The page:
Lehigh University
The Vault at PfaffsAn Archive of Art and Literature by the Bohemians of Antebellum New York
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Text for Page 176 [08-06-1858]

she is totally incapable of accepting the little daily
tribulations of life without a world of comment, has no
power of retention or quiet self-respect, indulges in squab-
bles with her husband without any disguise, and always
has innumerable stories to tell you of her neighbours,
with whom she�s perpetually in rows.   They always turn
out to be the meanest of people. (This time I was favour-
ed with the relation of how she, to oblige her former land-
lady � whom she had used to quarrel with � had borrow-
ed a black dress of Miss Barr, to help figg somebody out
in costume for attendance at a funeral; how it was
returned torn and muddied, and of the jolly row
which ensued among the women in consequence.   Women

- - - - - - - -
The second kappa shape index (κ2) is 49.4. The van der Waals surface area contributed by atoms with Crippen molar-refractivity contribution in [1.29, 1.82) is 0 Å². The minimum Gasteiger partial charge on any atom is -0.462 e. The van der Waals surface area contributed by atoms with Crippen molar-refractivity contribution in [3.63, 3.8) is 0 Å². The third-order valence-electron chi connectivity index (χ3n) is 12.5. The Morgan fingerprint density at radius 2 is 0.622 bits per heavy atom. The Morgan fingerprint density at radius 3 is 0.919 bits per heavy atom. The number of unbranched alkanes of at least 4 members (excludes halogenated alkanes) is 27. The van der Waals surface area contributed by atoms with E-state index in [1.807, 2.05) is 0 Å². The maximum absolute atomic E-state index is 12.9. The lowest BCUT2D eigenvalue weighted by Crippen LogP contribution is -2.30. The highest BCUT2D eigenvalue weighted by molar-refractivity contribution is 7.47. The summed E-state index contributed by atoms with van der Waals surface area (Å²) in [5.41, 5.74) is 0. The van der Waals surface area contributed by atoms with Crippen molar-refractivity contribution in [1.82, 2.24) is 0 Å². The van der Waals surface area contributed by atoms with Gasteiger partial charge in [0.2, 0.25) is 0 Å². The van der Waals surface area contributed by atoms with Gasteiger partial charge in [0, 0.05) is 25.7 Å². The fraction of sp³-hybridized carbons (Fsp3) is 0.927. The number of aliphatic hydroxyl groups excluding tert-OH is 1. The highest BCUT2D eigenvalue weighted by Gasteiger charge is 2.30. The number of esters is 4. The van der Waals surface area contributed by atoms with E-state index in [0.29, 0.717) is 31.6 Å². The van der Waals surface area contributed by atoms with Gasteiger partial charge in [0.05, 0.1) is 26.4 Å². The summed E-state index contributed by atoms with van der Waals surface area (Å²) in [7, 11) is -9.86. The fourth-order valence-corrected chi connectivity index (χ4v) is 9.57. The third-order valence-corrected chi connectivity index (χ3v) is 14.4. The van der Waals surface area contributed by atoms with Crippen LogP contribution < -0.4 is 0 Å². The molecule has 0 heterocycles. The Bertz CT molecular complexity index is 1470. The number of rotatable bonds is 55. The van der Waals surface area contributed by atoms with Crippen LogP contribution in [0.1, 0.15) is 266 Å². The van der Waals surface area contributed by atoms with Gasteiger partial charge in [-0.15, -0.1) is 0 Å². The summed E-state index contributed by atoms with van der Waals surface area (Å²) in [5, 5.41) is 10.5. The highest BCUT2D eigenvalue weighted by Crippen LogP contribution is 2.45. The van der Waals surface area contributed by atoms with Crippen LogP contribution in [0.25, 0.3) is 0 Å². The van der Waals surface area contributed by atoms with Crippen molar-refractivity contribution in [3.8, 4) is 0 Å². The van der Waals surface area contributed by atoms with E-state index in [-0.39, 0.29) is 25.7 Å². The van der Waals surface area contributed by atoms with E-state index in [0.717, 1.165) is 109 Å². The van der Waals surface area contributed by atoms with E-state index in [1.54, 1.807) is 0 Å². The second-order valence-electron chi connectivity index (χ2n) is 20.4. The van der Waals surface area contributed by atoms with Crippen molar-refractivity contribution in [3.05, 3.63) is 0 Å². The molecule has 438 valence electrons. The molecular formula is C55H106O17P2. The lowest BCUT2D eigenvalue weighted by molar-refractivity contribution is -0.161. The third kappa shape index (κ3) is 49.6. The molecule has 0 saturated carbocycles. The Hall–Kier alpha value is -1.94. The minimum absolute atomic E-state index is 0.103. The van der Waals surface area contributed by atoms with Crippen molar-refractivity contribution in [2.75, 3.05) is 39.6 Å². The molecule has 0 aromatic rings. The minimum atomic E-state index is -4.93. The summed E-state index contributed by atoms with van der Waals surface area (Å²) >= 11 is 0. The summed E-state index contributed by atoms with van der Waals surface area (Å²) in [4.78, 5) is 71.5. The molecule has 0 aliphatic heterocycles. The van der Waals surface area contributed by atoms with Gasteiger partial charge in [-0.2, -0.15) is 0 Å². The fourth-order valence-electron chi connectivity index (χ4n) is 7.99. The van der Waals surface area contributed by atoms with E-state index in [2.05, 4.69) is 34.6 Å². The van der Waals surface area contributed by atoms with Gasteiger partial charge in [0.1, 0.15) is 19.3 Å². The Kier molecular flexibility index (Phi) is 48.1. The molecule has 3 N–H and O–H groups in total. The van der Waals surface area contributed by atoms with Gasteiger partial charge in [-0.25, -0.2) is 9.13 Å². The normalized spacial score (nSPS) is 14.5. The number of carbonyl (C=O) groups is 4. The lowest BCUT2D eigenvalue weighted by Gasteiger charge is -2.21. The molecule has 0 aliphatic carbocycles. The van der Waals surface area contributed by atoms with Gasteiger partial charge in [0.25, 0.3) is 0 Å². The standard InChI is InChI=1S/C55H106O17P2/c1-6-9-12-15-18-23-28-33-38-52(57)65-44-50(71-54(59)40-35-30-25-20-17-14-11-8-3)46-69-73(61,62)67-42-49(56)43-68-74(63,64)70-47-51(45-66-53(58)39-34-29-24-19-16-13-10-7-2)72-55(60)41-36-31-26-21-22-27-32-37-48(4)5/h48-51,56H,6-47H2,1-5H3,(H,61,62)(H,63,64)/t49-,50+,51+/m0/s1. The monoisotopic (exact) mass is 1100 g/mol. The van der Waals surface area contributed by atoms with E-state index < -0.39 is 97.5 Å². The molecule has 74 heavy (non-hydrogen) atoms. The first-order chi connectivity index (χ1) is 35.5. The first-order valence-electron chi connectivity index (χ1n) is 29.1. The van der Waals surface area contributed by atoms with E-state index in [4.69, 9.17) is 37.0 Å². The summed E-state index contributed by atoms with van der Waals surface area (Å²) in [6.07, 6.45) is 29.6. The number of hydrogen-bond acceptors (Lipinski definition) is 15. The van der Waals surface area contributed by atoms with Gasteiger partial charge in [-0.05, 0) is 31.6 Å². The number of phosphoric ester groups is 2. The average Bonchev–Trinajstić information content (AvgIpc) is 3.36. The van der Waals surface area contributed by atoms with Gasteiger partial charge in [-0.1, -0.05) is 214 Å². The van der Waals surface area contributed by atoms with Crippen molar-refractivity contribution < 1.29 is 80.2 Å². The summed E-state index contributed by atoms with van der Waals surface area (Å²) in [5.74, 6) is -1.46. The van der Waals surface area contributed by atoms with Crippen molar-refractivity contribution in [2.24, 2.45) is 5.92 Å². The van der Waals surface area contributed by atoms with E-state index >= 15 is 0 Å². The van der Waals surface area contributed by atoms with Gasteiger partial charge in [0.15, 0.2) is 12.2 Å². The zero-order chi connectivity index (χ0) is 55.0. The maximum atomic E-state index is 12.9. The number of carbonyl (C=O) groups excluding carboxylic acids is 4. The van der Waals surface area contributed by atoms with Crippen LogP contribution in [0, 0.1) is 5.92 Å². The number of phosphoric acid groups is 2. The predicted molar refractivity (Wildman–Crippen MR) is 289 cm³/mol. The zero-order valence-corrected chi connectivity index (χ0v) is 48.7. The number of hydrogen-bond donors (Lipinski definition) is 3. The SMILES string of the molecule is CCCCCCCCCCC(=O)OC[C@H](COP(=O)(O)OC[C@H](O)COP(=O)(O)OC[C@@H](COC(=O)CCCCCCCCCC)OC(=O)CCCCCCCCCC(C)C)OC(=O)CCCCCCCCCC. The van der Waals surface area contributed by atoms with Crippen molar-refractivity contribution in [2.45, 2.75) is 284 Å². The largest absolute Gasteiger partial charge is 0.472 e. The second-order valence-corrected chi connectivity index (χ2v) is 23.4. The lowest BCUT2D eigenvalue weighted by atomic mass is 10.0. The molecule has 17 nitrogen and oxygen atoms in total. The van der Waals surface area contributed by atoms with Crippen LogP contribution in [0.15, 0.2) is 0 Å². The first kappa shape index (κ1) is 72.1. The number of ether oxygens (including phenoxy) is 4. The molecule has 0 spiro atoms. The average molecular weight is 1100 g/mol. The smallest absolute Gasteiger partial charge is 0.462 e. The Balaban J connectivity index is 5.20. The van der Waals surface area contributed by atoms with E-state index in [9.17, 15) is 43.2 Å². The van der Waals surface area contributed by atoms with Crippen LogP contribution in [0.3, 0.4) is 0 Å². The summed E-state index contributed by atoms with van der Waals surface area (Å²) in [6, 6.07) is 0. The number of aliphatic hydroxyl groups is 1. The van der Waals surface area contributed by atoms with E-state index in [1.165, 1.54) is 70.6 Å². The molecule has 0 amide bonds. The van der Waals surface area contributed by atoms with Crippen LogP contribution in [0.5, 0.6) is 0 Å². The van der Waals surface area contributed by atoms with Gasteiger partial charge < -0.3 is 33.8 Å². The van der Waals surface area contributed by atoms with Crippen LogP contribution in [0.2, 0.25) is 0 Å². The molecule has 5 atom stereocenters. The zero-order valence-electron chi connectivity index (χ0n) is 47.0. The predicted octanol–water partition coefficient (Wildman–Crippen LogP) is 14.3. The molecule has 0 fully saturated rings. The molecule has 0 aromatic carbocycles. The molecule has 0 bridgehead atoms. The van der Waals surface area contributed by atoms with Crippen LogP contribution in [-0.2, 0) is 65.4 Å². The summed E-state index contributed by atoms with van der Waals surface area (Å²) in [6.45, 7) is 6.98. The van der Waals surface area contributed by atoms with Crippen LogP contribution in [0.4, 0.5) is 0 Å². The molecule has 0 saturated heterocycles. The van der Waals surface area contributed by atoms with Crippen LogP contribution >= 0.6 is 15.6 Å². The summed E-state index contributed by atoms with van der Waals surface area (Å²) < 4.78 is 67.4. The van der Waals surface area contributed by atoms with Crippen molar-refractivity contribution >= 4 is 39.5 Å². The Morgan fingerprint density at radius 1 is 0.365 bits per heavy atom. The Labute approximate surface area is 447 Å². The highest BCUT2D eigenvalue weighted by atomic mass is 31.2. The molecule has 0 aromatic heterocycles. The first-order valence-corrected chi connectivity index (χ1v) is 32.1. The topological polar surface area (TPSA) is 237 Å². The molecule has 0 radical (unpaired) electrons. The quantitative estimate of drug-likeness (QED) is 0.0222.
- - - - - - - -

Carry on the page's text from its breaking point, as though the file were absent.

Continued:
do queer things.   Fancy a man borrowing a pair of pants
from a neighbour, in order to lend �em to somebody else,
for that somebody to go to a funeral in!  /  However Mrs
P. is always extremely hospitable and friendly to me, so I like
her.  Frank, too, sins in the same way � little tiffs make him
swear and blow up.   The mischief of this is, both, though
really fond of each other, acquire an indefinite sense of disap-
pointment in marriage.   I have noticed this both in him and
her.   She has contrasted him before and after, disadvanta-
geously, in appearance and behavior.                     Stayed
all night, they making me up a floor bed in the parlor.
  7.  Saturday.   Return to New York with Pounden.   In
Broadway met Wood hurrying to get bail for Frank Leslie�s
who had been arrested again for libel about the Swill Milk
business.    Down town by 4, to his office, in the hope to get
some money.  Didn�t.    Found Bellew, Thomson, Sol               
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